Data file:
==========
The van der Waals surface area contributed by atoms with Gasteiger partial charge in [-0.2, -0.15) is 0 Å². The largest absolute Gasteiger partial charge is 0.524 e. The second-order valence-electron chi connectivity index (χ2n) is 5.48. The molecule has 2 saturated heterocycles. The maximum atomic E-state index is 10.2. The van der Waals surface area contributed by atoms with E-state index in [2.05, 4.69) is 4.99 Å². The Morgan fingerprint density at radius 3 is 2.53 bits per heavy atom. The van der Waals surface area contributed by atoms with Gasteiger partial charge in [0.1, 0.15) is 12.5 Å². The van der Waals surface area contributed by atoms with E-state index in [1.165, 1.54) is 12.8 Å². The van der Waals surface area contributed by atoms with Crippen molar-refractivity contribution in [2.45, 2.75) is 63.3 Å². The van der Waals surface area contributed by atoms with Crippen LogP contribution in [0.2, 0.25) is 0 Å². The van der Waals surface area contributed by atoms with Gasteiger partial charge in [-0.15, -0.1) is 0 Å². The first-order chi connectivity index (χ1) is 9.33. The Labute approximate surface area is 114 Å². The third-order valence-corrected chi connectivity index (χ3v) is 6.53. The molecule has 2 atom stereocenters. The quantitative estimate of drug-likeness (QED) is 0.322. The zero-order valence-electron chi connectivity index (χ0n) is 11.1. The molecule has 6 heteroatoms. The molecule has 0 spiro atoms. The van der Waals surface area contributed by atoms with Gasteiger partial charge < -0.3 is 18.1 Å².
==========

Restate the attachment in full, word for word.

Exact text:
The van der Waals surface area contributed by atoms with Gasteiger partial charge in [-0.2, -0.15) is 0 Å². The largest absolute Gasteiger partial charge is 0.524 e. The second-order valence-electron chi connectivity index (χ2n) is 5.48. The molecule has 2 saturated heterocycles. The maximum atomic E-state index is 10.2. The van der Waals surface area contributed by atoms with E-state index in [2.05, 4.69) is 4.99 Å². The Morgan fingerprint density at radius 3 is 2.53 bits per heavy atom. The van der Waals surface area contributed by atoms with Gasteiger partial charge in [0.1, 0.15) is 12.5 Å². The van der Waals surface area contributed by atoms with E-state index in [1.165, 1.54) is 12.8 Å². The van der Waals surface area contributed by atoms with Crippen molar-refractivity contribution in [2.45, 2.75) is 63.3 Å². The van der Waals surface area contributed by atoms with Crippen LogP contribution in [0.2, 0.25) is 0 Å². The van der Waals surface area contributed by atoms with Gasteiger partial charge in [-0.15, -0.1) is 0 Å². The first-order chi connectivity index (χ1) is 9.33. The Labute approximate surface area is 114 Å². The third-order valence-corrected chi connectivity index (χ3v) is 6.53. The molecule has 2 atom stereocenters. The quantitative estimate of drug-likeness (QED) is 0.322. The zero-order valence-electron chi connectivity index (χ0n) is 11.1. The molecule has 6 heteroatoms. The molecule has 0 spiro atoms. The van der Waals surface area contributed by atoms with Gasteiger partial charge < -0.3 is 18.1 Å².